THE JOURNEY HOME by GK Murphy

So this was it—chaos, globally so.

There seemed no escape from this demon virus. The entire planet was on stand-by in their homes, dreading the latest news bulletin and the numbers of deaths in their respective countries on a day-to-day twenty four hour basis. First it was China—the country of its origin, then South Korea, and Japan… then, Italy, Spain, and then us, Old Albion. Speculation welled up that it was manmade, germ warfare, somehow conceived and concocted in a lab in Wuhan, which seemed to suggest Stateside that it may have been due to China’s disgust at America and its orange-faced President—and perhaps this was the sweetest act of poetic justice, revenge for its current treatment of a frustrated China. Didn’t every country possess the right to improve their economy, so why oh why did certain worldly factions blow a gasket when some did better than others, and thus transform into the Devil’s toe in doing so?

It was Saturday, 9th of May, 2020… and precisely 6pm as Ted Quincy drove home this evening in his Suzuki Swift, a car he’d driven for six years, which tended lately to rattle more than it ever had before. Recently, it suffered near-cardiac arrest going up the slightest of hills and it was getting to be a severe ball-ache. Seeing as Ted worked in a care home in Whitehaven, West Cumbria, uphill drives were an everyday occurrence and Cumbria being Cumbria, hills were everywhere, beckoning you dare attempt to climb, and you climbed these at your car’s peril.

Ted was almost home.

He lived in the small historic town of Joshua Beck. Driving home with a loveable Jack Russell named Snatch next to him in the passenger seat this evening, though, he felt a little sleepy, oddly enough. It was difficult to keep his eyes open, he found. Taking a hand off the wheel, he rubbed his eyes, wondering if he ought to have pulled into a roadside garage to take a short-lived break, to indulge in a hot coffee and sandwich perhaps. He pondered just having a nap in a lay-by until the fatigue had subsided.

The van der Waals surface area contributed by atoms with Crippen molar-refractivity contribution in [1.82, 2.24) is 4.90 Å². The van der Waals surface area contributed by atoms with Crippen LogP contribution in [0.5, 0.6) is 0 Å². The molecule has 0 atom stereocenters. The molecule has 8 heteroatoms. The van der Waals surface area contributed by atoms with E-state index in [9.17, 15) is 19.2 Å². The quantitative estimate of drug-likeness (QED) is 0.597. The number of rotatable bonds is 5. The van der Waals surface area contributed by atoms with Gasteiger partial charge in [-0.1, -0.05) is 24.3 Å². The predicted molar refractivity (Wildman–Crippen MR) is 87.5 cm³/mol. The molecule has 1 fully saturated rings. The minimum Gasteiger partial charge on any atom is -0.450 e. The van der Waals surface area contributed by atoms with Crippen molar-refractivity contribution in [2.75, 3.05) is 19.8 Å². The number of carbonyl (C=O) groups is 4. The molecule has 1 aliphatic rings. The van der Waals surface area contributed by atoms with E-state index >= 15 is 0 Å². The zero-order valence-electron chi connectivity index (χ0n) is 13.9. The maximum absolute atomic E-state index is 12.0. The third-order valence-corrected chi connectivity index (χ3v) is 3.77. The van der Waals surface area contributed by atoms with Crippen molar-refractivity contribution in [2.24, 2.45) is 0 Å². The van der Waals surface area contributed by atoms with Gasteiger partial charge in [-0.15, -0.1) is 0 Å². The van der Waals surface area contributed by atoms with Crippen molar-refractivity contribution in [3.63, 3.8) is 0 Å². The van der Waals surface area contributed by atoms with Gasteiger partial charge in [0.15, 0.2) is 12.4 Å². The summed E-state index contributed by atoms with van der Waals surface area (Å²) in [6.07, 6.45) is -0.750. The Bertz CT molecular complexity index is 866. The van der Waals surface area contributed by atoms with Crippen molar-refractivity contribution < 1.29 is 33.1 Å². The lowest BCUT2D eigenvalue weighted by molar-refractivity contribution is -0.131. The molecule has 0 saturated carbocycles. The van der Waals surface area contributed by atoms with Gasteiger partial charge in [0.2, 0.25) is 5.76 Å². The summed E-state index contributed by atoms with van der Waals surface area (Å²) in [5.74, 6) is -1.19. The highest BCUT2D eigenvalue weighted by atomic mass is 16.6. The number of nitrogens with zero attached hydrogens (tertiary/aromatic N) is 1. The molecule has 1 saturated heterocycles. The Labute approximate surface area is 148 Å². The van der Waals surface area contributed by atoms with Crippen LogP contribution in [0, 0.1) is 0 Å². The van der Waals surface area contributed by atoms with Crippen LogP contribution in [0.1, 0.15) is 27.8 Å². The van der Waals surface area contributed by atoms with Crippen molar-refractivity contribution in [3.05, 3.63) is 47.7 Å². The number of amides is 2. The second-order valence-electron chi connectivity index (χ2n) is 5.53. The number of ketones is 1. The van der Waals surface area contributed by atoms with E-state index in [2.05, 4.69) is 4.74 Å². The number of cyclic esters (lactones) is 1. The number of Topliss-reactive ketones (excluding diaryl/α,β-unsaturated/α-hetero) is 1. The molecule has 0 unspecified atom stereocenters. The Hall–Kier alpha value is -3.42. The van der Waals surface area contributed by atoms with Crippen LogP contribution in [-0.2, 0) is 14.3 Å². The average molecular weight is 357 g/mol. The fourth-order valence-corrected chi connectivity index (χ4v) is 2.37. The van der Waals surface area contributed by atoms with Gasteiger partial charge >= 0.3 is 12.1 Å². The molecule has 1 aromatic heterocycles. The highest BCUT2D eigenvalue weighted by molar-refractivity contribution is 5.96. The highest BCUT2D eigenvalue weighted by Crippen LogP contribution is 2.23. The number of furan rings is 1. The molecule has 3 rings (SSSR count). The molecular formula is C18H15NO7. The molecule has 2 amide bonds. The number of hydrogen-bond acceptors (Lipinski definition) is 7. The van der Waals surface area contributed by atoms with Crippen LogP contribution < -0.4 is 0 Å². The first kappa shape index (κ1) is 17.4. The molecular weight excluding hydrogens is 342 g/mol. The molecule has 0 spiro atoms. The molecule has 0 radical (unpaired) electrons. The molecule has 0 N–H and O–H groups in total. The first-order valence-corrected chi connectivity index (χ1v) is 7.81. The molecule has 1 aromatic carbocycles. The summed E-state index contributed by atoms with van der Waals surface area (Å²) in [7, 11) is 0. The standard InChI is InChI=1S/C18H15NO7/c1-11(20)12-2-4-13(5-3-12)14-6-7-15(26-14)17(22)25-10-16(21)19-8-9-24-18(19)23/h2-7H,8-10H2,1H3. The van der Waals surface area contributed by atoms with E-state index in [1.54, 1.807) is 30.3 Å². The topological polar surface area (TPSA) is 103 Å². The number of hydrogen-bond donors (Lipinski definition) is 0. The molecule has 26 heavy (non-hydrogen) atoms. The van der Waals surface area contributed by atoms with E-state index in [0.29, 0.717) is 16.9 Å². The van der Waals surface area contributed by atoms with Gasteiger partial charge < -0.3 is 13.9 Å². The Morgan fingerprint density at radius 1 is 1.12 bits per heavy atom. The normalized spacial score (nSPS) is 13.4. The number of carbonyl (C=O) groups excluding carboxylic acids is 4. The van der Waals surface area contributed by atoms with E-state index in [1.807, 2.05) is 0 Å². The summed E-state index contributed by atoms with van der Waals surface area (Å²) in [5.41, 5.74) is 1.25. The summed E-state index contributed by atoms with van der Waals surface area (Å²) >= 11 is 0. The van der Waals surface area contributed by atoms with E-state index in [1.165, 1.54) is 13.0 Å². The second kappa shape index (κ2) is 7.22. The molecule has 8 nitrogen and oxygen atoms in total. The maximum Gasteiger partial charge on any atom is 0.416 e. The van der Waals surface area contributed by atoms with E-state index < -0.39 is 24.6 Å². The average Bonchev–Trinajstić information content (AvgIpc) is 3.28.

Joshua Beck was warm this evening and Ted understandably blamed this for his tiredness. But obviously with this current situation, and the fact he worked in the Care Sector, which was getting hit left, right and centre, it was a time when folks were dropping like flies. He had to take this shit very seriously—it wasn’t just part of the job, it had become part of existence—to take a step back and examine matters from another angle, part of being a responsible human being, which in turn added his own contribution to the safety and welfare of his local community.

The in-car speaker phone suddenly beeped. It was his colleague at work, a nurse called Vivienne.

“What’s happening, Vivienne…?”

Vivienne sounded flummoxed to say the very least. She stuttered like she found words difficult to find.

She spluttered, “Edward, I’ve locked myself in the bathroom, you need to call the police, something horrible has happened in the Home. It started with Mary and Tom… Ted, it isn’t normal what’s happening here… YOU MUST PHONE THE POLICE… my phone is losing signal and I’M ALONE, they’ve turned into MONSTERS!”

Annoyed and confused, Ted tried to calm his fellow nurse at Warm Acre Home. “Vivienne, have you been drinking? Is this some joke?”

It was no joke. He could hear Vivienne sobbing at the other end of the line.

Ted imagined all these authors and screenwriters across the world, and thought oddly enough, how some writer guy might get his weird kicks concocting a story or novel about this crazy shit. If he was a writer, yes, he would have done it in a heartbeat, but the trolls would undoubtedly have beat him down, saying he was cashing in on others’ misery…